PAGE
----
hen villa L35 in Dubai’s Emirates Hills came onto the market in March 2015, it was advertised as “awaiting a VVIP ... with deep pockets”.
With a listing price of 110 million dirham (R448 million) it was, at the time, the most expensive house in the United Arab Emirates (UAE). Decorated in marble and gold, and with 10 bedrooms, 13 bathrooms, nine reception rooms, a double grand staircase, hand-painted dome, space for 11 cars, and chandeliers in virtually every room, the house is extravagant even by Dubai’s standards.
This residence, situated in “Dubai’s most expensive post code” was confirmed by two separate sources to be the Guptas’ new house. It’s a world away from Saxonwold, Johannesburg.
Elaborate gold crests bolted to both entrance gates bear the words “Gupta” and “Saharanpur” as well as the website address, www.singhala.com.
Although singhala.com is not live, records show that the website was registered to the Guptas’ Sahara Computers in Johannesburg by Ajay Gupta’s son, Kamal Singhala Gupta, in June last year.
As far as the other names go, Saharanpur is the town in Uttar Pradesh, India, where the Gupta brothers Ajay, Atul and Rajesh grew up, and where they recently started construction on a Hindu temple that will cost more than R200 million.
A month ago, the family hastily boarded their Bombadier Global 6000 jet on an 11pm flight to Dubai’s Al Maktoum International Airport.
At the time, sources close to the family told City Press that the family was “checking out” and heading to start a new life in Dubai. Rajesh Gupta, sources said, had been living in Emirates Hills for some time.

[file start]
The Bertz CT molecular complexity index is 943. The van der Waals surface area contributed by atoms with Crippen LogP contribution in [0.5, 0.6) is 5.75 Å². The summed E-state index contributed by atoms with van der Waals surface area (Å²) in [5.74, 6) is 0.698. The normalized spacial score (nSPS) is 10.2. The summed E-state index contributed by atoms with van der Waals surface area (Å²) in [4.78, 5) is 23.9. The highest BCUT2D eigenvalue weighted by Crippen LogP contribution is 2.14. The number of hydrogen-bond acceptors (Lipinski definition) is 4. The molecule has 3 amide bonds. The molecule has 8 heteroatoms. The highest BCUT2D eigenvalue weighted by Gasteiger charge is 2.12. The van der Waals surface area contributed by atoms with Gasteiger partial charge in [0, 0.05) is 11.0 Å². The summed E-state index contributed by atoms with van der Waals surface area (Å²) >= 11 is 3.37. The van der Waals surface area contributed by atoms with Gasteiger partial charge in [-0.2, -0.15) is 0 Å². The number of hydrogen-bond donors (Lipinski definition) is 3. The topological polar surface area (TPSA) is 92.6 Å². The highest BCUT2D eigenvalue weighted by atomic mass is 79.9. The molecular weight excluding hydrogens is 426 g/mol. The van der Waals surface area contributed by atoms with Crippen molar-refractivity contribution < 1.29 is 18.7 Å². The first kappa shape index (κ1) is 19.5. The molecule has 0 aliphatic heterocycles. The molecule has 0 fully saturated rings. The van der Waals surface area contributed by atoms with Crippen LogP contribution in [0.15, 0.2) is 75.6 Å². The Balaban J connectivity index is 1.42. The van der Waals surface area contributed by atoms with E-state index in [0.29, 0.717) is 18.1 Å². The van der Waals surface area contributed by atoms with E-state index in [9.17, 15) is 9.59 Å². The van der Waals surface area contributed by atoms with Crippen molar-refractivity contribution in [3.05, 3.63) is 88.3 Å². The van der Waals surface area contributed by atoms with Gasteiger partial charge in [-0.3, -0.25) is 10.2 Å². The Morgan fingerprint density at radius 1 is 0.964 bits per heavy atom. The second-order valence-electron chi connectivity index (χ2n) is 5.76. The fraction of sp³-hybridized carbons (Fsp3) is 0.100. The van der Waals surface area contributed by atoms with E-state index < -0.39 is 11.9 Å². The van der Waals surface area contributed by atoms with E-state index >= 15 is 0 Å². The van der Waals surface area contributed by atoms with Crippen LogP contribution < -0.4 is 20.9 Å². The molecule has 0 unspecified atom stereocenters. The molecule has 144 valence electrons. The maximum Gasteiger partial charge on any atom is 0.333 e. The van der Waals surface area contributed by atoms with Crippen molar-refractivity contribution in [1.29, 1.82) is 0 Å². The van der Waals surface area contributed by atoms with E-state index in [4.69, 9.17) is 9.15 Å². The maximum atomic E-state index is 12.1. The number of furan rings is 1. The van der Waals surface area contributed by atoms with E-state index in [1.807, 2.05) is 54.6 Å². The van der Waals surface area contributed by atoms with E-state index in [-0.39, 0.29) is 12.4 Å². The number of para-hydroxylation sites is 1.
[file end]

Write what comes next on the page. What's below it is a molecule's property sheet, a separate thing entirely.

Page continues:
Flight records show that the Gupta jet, ZS-OAK, owned by their company Westdawn Investments, has spent a month hopping between Dubai’s Al Maktoum International Airport, Antalya in Turkey (where Kamal was recently married), and India.
Then, on Monday morning, ZS-OAK touched down at OR Tambo International Airport, before heading to Cape Town on Tuesday.
It spent less than 24 hours there before taking off again and disappearing from flight records.
City Press emailed a detailed list of questions last week to Oakbay CEO Nazeem Howa, family spokesperson Gary Naidoo, and both their personal assistants. Yesterday Naidoo responded saying: “We find it astounding that at a time when 7 500 Oakbay jobs are at risk, the media continue to take great interest in the whereabouts of the Gupta family ... Let us be crystal clear here. We will not be providing a running commentary on the private life of the Gupta family. They, like any other family, have a right to privacy and a family life. We ask you to respect these rights.”
Emirates Hills has a reputation as the most expensive suburb in Dubai, but “per square metre it isn’t”, an estate agent pointed out. The size of the properties, built around the five-star The Address Montgomerie Dubai hotel and golf course, dilute the price per square metre compared to apartments in the Burj Khalifa tower, the world’s tallest building, at 828 metres. There, a five-bedroom penthouse is on the market for R416 million.
In October last year, a mansion in Emirates Hills, where the Guptas live, was sold for R380 million.
City Press visited Dubai’s Department of Land to try to confirm whether it was villa L35 that had reached this extravagant price tag, but we were laughed off by a clerk on the first floor who said that, in Dubai, these records weren’t public. Knight Frank, the agency that sold villa L35, refused to confirm or deny that the Guptas had bought it.
Despite the high price tags, the luxury villas in Emirates Hills aren’t hidden away down long driveways. This is, after all, Dubai’s answer to Beverly Hills,